I enjoy comparing the two to see the minor differences, switched ships and aliens.
But the big difference is that the woman got sent back to her room by Dad: "Young Lady! You are NOT going out like that!"
Space Opera in the shop:
The British mathematician James Joseph Sylvester, who lived from 1814 to 1897, was one of the first to dig deeply into the beautiful patterns you can form using finite sets. But he got into lots of trouble.
For example, he entered University College London at the age of 14. But after just five months, he was accused of threatening a fellow student with a knife in the dining hall! His parents took him out of college and waited for him to grow up a bit more.
Later, at the age of 27, he went to the United States and became the chair of mathematics at the University of Virginia in Charlottesville. After just a few months, a student reading a newspaper in one of Sylvester's lectures insulted him. Sylvester struck him with a sword stick. The student collapsed in shock. Sylvester thought he'd killed the guy! He fled to New York where one of his brothers was living.
Later he came back. According to the biography I'm reading, "the abuse suffered by Sylvester from this student got worse after this". Soon he quit his job.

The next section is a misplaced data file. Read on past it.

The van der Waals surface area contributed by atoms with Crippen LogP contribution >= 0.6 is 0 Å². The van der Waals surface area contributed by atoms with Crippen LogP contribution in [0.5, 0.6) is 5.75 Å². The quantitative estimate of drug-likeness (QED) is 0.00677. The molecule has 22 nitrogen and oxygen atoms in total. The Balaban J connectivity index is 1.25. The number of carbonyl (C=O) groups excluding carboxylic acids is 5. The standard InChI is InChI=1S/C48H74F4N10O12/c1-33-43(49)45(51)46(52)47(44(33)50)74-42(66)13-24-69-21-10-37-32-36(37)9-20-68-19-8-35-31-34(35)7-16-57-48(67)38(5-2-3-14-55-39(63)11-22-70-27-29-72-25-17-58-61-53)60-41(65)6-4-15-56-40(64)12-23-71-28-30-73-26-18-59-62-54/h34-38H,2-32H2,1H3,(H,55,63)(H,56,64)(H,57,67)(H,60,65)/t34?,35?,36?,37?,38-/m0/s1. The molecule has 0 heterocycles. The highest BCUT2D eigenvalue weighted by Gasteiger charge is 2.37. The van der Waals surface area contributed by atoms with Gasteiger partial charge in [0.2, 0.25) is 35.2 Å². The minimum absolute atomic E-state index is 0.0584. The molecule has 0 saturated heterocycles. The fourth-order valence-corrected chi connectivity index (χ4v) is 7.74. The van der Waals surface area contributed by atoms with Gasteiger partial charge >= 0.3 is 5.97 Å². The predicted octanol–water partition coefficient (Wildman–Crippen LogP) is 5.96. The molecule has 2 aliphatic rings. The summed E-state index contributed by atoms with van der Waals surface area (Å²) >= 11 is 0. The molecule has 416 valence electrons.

One thing I like about Sylvester is that he invented lots of terms for mathematical concepts. Some of them have caught on: matrix, discriminant, invariant, totient, and Jacobian! Others have not: cyclotheme, meicatecticizant, tamisage and dozens more.
Sylvester defined a duad to be a way of choosing 2 things from a set. A set of 6 things has 15 duads. A hypercube has 16 corners. This picture by Greg Egan shows a hypercube with 15 of its 16 corners labelled by duads. The bottom corner is different.
This may seem just cute, but in fact it can help you visualize a rather wonderful fact: the group of permutations of 6 things is isomorphic to the symmetry group of a 4-dimensional symplectic vector space over the field with 2 elements.
For details, read this:
I quoted this biography of Sylvester:
Pulp magazine cover artist Earle K. Bergey (August 26, 1901 – 1952) was renowned for his pictures of glamourous space maidens in impractical outfits, but it would be fair to say he enjoyed painting the female form whatever the setting. He was one of the mos...
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